Pine trees in the Rocky Mountains are being jeopardized by beetle infestations, while new forests are encroaching on the Alaskan tundra. East coast beaches and marshes are succumbing to rising seas, especially in places where development prevents their natural migration landward. Polar bears, seals, and walrus are struggling to survive in a world of dwindling sea ice, which is their required habitat. Birds and butterflies have had to shift their breeding season and the timing of their seasonal migrations. Fish are dying by the thousands during intense and lengthy droughts and heat waves. Many plant and wildlife species are shifting their entire ranges to colder locales, in many cases two- to three-times faster than scientists anticipated.
Without significant new steps to reduce carbon pollution, our planet will warm by 7 to 11 degrees Fahrenheit by the end of the century, with devastating consequences for wildlife. America must be a leader in taking swift, significant action to reduce pollution and restore the ability of farms, forests, and other natural lands to absorb and store carbon. This means rapidly deploying clean, renewable energy sources, such as wind, solar, geothermal and sustainable bioenergy, while curbing the use of dirty energy reserves. And it means reducing the carbon pollution from smokestacks that is driving the climate change harming wildlife.
Because of the warming already underway and the time it will take to transform our energy systems, we will be unable to avoid many of the impacts of climate change. Our approaches to wildlife conservation and natural resource management need to account for the new challenges posed by climate change. We must embrace forward- looking goals, take steps to make our ecosystems more resilient, and ensure that species are able to shift ranges in response to changing conditions. At the same time, we need to protect our communities from climate-fueled weather extremes by making smarter development investments, especially those that employ the natural benefits of resilient ecosystems.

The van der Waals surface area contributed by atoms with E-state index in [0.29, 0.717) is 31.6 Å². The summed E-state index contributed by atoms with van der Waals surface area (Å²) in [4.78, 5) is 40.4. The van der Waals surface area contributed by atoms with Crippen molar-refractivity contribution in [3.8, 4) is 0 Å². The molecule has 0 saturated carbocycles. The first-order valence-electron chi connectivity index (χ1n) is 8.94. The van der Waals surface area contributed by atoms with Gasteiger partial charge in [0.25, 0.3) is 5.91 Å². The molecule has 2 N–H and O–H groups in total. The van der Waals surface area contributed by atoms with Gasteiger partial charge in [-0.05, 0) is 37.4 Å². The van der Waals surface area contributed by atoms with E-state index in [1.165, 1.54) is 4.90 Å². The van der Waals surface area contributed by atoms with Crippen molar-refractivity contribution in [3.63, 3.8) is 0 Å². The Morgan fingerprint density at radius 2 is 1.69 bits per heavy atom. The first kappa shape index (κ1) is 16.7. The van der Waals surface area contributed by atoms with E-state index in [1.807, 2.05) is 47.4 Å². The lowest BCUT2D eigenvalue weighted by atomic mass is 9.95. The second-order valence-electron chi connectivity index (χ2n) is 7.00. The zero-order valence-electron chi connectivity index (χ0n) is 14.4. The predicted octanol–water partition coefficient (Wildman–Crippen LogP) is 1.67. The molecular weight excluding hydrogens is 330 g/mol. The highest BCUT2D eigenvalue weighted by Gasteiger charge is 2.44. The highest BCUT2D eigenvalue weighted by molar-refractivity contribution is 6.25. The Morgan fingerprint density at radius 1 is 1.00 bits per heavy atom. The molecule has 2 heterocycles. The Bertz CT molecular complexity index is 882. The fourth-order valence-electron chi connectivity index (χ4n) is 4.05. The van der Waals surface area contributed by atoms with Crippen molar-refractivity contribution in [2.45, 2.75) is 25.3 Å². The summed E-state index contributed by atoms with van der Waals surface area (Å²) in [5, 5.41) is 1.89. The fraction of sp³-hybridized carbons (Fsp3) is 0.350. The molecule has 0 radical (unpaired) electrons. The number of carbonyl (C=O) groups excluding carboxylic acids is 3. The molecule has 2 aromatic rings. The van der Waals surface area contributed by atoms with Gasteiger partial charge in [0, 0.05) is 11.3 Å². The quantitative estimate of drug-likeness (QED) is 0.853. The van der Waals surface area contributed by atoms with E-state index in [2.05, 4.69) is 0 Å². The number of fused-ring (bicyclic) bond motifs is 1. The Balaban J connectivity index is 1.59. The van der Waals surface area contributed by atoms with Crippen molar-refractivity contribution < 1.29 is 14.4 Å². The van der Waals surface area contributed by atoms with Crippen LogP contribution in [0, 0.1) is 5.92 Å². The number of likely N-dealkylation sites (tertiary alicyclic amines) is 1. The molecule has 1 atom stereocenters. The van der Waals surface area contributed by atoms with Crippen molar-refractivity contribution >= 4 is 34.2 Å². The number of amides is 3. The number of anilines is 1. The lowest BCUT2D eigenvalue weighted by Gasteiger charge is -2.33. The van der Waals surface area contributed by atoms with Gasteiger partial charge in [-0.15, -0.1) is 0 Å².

The challenges that climate change poses for wildlife and people are daunting. Fortunately, we know what’s causing these changes and we know what needs to be done to chart a better course for the future. As we begin to see whole ecosystems transform before our very eyes, it is clear that we have no time to waste.
The crisis isn't just a global problem—we're facing it in our own backyards. Meet some of the species that are already seeing an impact.Read More
The unprecedented threats facing wildlife must be a clarion call to action, the National Wildlife Federation says following the release of a new report from the Intergovernmental Science-Policy Platform on Biodiversity and Ecosystem Services.Read More
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More than one-third of U.S. fish and wildlife species are at risk of extinction in the coming decades. We're on the ground in seven regions across the country, collaborating with 51 state and territory affiliates to reverse the crisis and ensure wildlife thrive.